During Block 5, Colorado College students delved into a variety of historical subjects related to CC. They visited archives at the Colorado Springs Fine Arts Center at Colorado College, Colorado Springs Pioneers Museum, and Special Collections and Archives at CC’s Charles L. Tutt Library. Through their research, they unearthed a wealth of little-known documents, photographs, and audio recordings. Next, they experimented with technological resources to showcase their work and share these slices of CC history with the public. It was all part of the course “Topics in History: Digital History/Public History Practicum: Space, Place, & Belonging at CC.”
“We wanted to have the opportunity to do authentic research with students, who are increasingly interested in public and digital history,” says Jane Murphy, associate professor of history and director of the Crown Faculty Center. Murphy co-taught the course with Jennifer Golightly, an academic applications specialist in the Office of Information Technology.
“One of the early successes was going to Special Collections and seeing students’ excitement,” says Golightly.
Jessy Randall, curator and archivist at Special Collections, helped students learn to search for resources. In addition to rare books, special editions, manuscripts, diaries, maps, and other physical holdings, many materials are available digitally.
“Since the student newspapers have been digitized, these kinds of projects have exploded,” Randall says.
Students in the class researched topics on different aspects of past CC life, including:
• Blackness on campus
• ROTC and SATC
• William F. Slocum’s presidency
• Town and gown relations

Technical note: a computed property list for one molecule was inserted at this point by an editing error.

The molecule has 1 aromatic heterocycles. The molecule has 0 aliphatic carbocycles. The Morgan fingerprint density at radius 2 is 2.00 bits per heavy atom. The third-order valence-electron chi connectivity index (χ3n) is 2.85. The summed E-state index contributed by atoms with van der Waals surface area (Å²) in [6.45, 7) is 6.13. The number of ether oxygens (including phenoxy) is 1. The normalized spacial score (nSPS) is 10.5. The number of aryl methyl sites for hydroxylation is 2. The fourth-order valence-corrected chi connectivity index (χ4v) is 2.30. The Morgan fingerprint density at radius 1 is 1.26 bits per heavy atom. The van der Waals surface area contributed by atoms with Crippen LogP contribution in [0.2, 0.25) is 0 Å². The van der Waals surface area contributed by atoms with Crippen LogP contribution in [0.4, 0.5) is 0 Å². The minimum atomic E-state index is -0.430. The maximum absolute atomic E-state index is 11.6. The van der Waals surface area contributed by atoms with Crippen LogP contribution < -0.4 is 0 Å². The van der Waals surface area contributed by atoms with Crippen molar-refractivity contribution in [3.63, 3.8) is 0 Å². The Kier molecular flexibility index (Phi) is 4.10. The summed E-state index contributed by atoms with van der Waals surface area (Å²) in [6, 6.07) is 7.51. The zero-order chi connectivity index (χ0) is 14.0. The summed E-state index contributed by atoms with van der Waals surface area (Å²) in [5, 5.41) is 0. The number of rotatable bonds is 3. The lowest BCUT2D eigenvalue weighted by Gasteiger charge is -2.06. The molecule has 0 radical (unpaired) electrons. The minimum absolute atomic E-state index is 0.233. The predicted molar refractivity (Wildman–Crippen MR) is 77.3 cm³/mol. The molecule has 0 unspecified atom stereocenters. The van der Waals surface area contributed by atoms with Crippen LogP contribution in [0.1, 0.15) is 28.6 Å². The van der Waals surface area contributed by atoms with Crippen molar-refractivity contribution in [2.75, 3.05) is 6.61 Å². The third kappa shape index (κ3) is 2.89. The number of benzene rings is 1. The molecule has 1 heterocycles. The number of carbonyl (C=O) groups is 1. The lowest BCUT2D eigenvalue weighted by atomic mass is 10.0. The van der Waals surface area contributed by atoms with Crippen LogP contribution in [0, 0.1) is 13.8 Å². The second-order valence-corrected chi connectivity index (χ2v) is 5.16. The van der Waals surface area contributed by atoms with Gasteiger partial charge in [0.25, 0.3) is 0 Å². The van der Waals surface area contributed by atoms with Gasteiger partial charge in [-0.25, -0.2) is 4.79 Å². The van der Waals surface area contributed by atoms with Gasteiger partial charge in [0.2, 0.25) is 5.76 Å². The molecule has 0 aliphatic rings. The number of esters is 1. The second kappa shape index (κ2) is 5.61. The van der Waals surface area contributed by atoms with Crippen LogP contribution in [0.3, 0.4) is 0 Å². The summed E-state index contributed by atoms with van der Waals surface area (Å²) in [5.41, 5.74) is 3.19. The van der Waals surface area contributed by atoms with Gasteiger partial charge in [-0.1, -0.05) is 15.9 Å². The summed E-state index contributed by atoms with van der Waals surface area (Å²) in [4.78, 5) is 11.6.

• Evolution of CC viewbooks
• Mirasol, a Chicano newsletter
• History of CC hockey ticket prices
Connor McMaster ’22 was able to explore his fascination with military history through a project on the history of military training at CC. For a time in the World War I era, CC was essentially a “war college.” Palmer Hall was home to a radio school where the Physics Department trained radio and telegraph operators. Among the materials McMaster discovered were recordings from a faculty member and student, a menu, daily schedules, photographs, and formal correspondence between the CC administration and the U.S. Department of War.
“I used significant milestones to focus on important documents that reflect student life. A challenge was how to present this material in a public history setting,” McMaster says.
Students were evaluated on their research, analysis and interpretation, contextualization, use of digital elements and tools, and final product and presentation. Future scholars can build on students’ research thanks to the rich bibliographies they compiled. The works will be preserved in Digital CC.
The late Robert J. Cosgrove ’49, who arrived at CC in 1941, left a year later to join the U.S. Air Force and returned to CC on the G.I. Bill, completing his degree eight years after he started, named Colorado College in his will. As a former scholarship student, he hoped his legacy could be used in part to provide financial aid for worthy students. He established the Robert J. Cosgrove Memorial Scholarship, which has been awarded to 137 CC students since 1991. His gift also enhances classroom teaching and facilitates student and faculty research and historical perspectives. In this case, it also provided lunch for students, faculty, and class visitors the final day of the block.
Read more about the course and projects.
Support for library and innovation allows courses like this to happen. Contact Mark Hille at email@example.com or (719) 659-9735 to discuss giving opportunities.